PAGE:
Thirteen Reasons Why is one of those books that you read that leaves a lasting impression on you once you are done.. I personally have recommended it to pretty much everyone who has asked me the question “do you have any recommendations for a good book to read?” in the past month and a half. In fact, I sent my copy home with one of my assistants when she went on vacation. This is one of those books that I wish they would make part of the regular high school curriculum. There is so much to be learned from this book and so much relevance to a teenager’s life, no matter what decade it happens to be. I wish this book had been around when I was in high school. It would have explained so much to not only me, but my peers as well.
Not everyone who reads this book will like it. In fact some will hate it and some will tell you that it’s not believable. In my opinion, they are missing the point.
For me, the book wasn’t so much about suicide as it was about demonstrating the consequences of of our actions. To me, the book was about the fact that we are all connected as people and have the ability to influence each others lives, good or bad. The book was about recognizing that what seems like it’s no big deal to you and me, can mean the world to someone else. The book at it’s core, for me, is about recognizing that my actions and my words just aren’t about me and that they have the ability to hurt or to heal; enlighten or deceive.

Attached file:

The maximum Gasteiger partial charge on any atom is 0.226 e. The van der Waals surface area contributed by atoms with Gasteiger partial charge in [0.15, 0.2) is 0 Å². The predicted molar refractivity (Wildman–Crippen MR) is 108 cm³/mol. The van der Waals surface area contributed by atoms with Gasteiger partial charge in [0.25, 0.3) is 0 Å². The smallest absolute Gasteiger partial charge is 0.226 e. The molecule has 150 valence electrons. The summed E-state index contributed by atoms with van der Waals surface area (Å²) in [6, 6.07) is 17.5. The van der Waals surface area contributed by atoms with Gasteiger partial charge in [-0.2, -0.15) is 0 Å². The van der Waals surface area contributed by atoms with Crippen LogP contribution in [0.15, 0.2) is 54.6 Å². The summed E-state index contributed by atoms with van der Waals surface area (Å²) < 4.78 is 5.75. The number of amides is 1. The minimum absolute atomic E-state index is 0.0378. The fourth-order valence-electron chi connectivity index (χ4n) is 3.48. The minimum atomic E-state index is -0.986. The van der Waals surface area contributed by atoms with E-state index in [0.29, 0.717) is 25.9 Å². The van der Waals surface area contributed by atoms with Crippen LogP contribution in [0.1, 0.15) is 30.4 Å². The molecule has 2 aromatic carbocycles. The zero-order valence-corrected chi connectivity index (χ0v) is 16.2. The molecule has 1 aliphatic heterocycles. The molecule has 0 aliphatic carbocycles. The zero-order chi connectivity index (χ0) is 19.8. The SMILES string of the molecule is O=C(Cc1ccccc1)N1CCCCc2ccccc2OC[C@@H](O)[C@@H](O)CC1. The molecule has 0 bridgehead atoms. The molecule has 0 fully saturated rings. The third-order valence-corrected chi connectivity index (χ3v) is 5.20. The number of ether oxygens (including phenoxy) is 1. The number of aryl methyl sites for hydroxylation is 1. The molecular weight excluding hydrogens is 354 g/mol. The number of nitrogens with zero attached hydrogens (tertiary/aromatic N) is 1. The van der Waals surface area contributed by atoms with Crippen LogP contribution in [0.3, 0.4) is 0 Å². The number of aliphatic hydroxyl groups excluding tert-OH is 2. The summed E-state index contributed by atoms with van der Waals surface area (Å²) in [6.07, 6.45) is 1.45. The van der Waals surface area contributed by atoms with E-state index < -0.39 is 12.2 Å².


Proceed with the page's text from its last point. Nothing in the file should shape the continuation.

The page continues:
That is the reason why I will read this book again and again and continue to recommend it to anyone who asks.(less)
The Night Circus by Erin Morgenstern is absolutely masterful and after having read it, I can say that it has been without a doubt my favourite book of 2011. The Night Circus is one of those books that you come across very seldom and it's one of those books that leaves a lasting impression on the reader. The kind that you find yourself picking up and reading more than once, and every time you do read it again, another facet of it's brilliance is revealed.
The prose is lyrical and almost poetic and with that same sense of fluidity Erin Morgenstern has created a world that leaves the reader with a longing to experience it for themselves. The book is a feast for the senses. As you are reading you feel the silk of a dress worn by one of the performers, taste the food at one of the midnight dinners, or smell the caramel in the air as you walk from tent to tent exploring all of the delights that the circus has to offer.
I personally don't understand the comparison to the Harry Potter series. To me, the only thing that they share in common is that they are both written by extremely talented women, on paper, and they both deal with magic! That's it. To say that The Night Circus is the second coming of Harry Potter does a great disservice to both stories. The Night Circus is not a series, but rather one stand alone book. It is a richly written tale that uses the circus itself as a backdrop. It is not a book about magic. It is not a book about vanquishing the most evil wizard of all time. The Night Circus, at the end of the day, is a love story.
The Night Circus by Erin Morgenstern is to me, much more than a book. It is an experience to be savoured and treasured by all of those who read it. (less)